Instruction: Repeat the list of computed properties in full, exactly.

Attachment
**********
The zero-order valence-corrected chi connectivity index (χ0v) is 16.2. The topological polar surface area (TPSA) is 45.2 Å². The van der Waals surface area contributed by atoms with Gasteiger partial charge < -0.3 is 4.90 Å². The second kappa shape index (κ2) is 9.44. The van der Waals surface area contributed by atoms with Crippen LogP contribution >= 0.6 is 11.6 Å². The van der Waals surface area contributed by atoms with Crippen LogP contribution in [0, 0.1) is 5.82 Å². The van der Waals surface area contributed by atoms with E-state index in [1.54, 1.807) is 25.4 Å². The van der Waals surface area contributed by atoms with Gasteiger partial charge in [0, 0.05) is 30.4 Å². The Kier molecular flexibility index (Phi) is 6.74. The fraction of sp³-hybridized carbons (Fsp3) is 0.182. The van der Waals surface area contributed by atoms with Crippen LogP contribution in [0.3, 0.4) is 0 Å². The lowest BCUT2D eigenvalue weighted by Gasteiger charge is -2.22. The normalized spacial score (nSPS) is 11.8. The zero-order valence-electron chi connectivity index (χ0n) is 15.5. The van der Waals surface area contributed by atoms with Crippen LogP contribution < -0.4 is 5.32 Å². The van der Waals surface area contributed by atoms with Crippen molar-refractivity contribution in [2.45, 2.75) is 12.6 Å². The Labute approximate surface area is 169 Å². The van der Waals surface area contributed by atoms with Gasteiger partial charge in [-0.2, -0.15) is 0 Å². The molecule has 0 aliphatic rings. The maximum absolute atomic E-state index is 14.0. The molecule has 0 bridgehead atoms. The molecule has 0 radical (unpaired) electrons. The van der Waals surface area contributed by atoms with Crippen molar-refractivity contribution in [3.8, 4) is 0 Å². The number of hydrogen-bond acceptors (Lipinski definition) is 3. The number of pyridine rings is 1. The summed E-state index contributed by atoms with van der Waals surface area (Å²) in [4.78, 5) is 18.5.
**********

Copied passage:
The zero-order valence-corrected chi connectivity index (χ0v) is 16.2. The topological polar surface area (TPSA) is 45.2 Å². The van der Waals surface area contributed by atoms with Gasteiger partial charge < -0.3 is 4.90 Å². The second kappa shape index (κ2) is 9.44. The van der Waals surface area contributed by atoms with Crippen LogP contribution >= 0.6 is 11.6 Å². The van der Waals surface area contributed by atoms with Crippen LogP contribution in [0, 0.1) is 5.82 Å². The van der Waals surface area contributed by atoms with E-state index in [1.54, 1.807) is 25.4 Å². The van der Waals surface area contributed by atoms with Gasteiger partial charge in [0, 0.05) is 30.4 Å². The Kier molecular flexibility index (Phi) is 6.74. The fraction of sp³-hybridized carbons (Fsp3) is 0.182. The van der Waals surface area contributed by atoms with Crippen LogP contribution in [0.3, 0.4) is 0 Å². The lowest BCUT2D eigenvalue weighted by Gasteiger charge is -2.22. The normalized spacial score (nSPS) is 11.8. The zero-order valence-electron chi connectivity index (χ0n) is 15.5. The van der Waals surface area contributed by atoms with Crippen LogP contribution < -0.4 is 5.32 Å². The van der Waals surface area contributed by atoms with Crippen molar-refractivity contribution in [2.45, 2.75) is 12.6 Å². The Labute approximate surface area is 169 Å². The van der Waals surface area contributed by atoms with Gasteiger partial charge in [-0.2, -0.15) is 0 Å². The molecule has 0 aliphatic rings. The maximum absolute atomic E-state index is 14.0. The molecule has 0 bridgehead atoms. The molecule has 0 radical (unpaired) electrons. The van der Waals surface area contributed by atoms with Crippen molar-refractivity contribution in [3.8, 4) is 0 Å². The number of hydrogen-bond acceptors (Lipinski definition) is 3. The number of pyridine rings is 1. The summed E-state index contributed by atoms with van der Waals surface area (Å²) in [4.78, 5) is 18.5.